- A projection of what the economic impact of the OKCB industry would be if production levels were to grow by 10, 25 or 50 percent. For this inquiry, I use a regression analysis with data from all 50 states and Washington, D.C., on craft brewing production levels, the state’s employment to population ratio and population and the wholesale excise tax rate on strong beer production. I will note here that the various growth scenarios I use going forward are conservative. In 2015, many brewers that I surveyed increased production by much more than the top growth scenario of 50 percent.
- A breakdown of the taxes that are generated by the Oklahoma craft brewing industry at the wholesale and retail levels, and a forecast of tax revenues assuming the above various growth prospects (10, 25 and 50 percent).
Ad valorem tax — A tax that is determined by the value or price of an item. For example, a 10 percent ad valorem tax on an item that is $100 results in $10 of tax revenue while a 10% ad valorem tax on an item that is $50 results in $5 of tax revenue.
Excise tax — A tax that is determined by the quantity of a good produced, not the price. For example, if there is an excise tax of $0.40 cents per unit and 100 units are consumed, then $40 of tax revenue will be generated. This amount of tax will be collected regardless of the price of the item.
Bbls — Volume abbreviation for barrels. A barrel of beer is 31 gallons, and a keg is typically half a barrel.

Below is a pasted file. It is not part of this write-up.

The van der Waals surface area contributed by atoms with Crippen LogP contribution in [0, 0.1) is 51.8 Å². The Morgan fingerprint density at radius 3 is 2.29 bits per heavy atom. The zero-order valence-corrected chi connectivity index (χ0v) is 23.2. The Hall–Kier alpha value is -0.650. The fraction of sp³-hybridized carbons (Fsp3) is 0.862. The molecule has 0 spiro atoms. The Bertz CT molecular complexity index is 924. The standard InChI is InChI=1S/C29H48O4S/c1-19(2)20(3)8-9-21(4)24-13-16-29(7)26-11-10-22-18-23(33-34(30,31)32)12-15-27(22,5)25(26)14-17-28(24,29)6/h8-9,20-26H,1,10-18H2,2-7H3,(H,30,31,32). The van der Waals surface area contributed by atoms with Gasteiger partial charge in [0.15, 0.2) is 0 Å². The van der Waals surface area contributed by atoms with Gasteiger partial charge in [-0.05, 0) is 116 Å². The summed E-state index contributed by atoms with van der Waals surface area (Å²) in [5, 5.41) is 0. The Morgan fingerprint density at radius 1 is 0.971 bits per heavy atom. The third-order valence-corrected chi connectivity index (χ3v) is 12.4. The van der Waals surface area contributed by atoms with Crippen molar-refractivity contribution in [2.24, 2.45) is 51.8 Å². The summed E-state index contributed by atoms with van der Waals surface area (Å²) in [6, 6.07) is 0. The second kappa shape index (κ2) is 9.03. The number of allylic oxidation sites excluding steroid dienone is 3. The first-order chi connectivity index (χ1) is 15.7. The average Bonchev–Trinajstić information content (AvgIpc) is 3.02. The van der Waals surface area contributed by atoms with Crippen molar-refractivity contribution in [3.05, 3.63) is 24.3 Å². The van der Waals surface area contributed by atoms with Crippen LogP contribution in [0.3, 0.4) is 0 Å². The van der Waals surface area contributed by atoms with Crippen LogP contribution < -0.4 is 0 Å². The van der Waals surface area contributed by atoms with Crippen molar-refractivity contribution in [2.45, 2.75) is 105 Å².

Relevant Oklahoma policies
Oklahoma was granted statehood in 1907 as a dry state. Since then, Oklahoma beer laws have remained rather restrictive relative to other states with the last substantive change occurring nearly 60 years ago in 1959.
The OKCB industry is impacted by policies that govern both the production and the distribution of their product. These policies include wholesale taxation, retail taxation and limitations on the locations that traditional craft beer can be sold. Each policy if discussed separately below.
“Strong beer” in the state of Oklahoma is any beer that has more than 3.2 percent alcohol by weight (ABW). This product definition matters for the relevant wholesale taxation rate and the venue in which the beer can be sold. Strong beer is taxed at $0.40 per gallon at the wholesale level while lower alcohol beers (3.2 percent) have a tax rate of $0.36 per gallon. The strong beer tax rate is the 15th highest in the country.
Approximately 97 percent of OKCB production is strong beer. This is due to the production process that is necessary to brew India Pale Ales (IPAs), stouts and other varieties of beer that have become widespread with the recent surge in craft beer popularity. At the retail level, craft beer faces an ad valorem tax that differs depending on the location of sale. Craft beer sales from liquor stores have an 8.35 percent sales tax, and craft beer sales at locations that allow on-premise consumption have a 13.5 percent sales tax.